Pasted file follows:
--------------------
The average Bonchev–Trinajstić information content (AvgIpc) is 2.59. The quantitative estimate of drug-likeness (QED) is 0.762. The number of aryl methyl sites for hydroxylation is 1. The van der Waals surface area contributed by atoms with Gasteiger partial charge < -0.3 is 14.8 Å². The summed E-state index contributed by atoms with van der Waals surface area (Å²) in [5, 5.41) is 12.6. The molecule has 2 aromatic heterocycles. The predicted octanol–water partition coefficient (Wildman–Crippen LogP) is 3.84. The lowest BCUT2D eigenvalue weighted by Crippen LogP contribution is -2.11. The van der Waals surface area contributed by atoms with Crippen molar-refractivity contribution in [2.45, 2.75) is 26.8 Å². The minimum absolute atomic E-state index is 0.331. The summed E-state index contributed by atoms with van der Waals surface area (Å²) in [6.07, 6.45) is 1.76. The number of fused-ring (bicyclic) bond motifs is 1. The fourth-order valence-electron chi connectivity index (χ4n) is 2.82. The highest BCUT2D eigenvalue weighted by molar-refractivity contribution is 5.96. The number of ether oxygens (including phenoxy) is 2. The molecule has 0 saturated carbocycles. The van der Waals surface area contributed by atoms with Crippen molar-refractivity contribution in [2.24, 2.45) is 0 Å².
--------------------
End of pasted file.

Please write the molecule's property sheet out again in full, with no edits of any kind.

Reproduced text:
The average Bonchev–Trinajstić information content (AvgIpc) is 2.59. The quantitative estimate of drug-likeness (QED) is 0.762. The number of aryl methyl sites for hydroxylation is 1. The van der Waals surface area contributed by atoms with Gasteiger partial charge < -0.3 is 14.8 Å². The summed E-state index contributed by atoms with van der Waals surface area (Å²) in [5, 5.41) is 12.6. The molecule has 2 aromatic heterocycles. The predicted octanol–water partition coefficient (Wildman–Crippen LogP) is 3.84. The lowest BCUT2D eigenvalue weighted by Crippen LogP contribution is -2.11. The van der Waals surface area contributed by atoms with Crippen molar-refractivity contribution in [2.45, 2.75) is 26.8 Å². The minimum absolute atomic E-state index is 0.331. The summed E-state index contributed by atoms with van der Waals surface area (Å²) in [6.07, 6.45) is 1.76. The number of fused-ring (bicyclic) bond motifs is 1. The fourth-order valence-electron chi connectivity index (χ4n) is 2.82. The highest BCUT2D eigenvalue weighted by molar-refractivity contribution is 5.96. The number of ether oxygens (including phenoxy) is 2. The molecule has 0 saturated carbocycles. The van der Waals surface area contributed by atoms with Crippen molar-refractivity contribution in [2.24, 2.45) is 0 Å².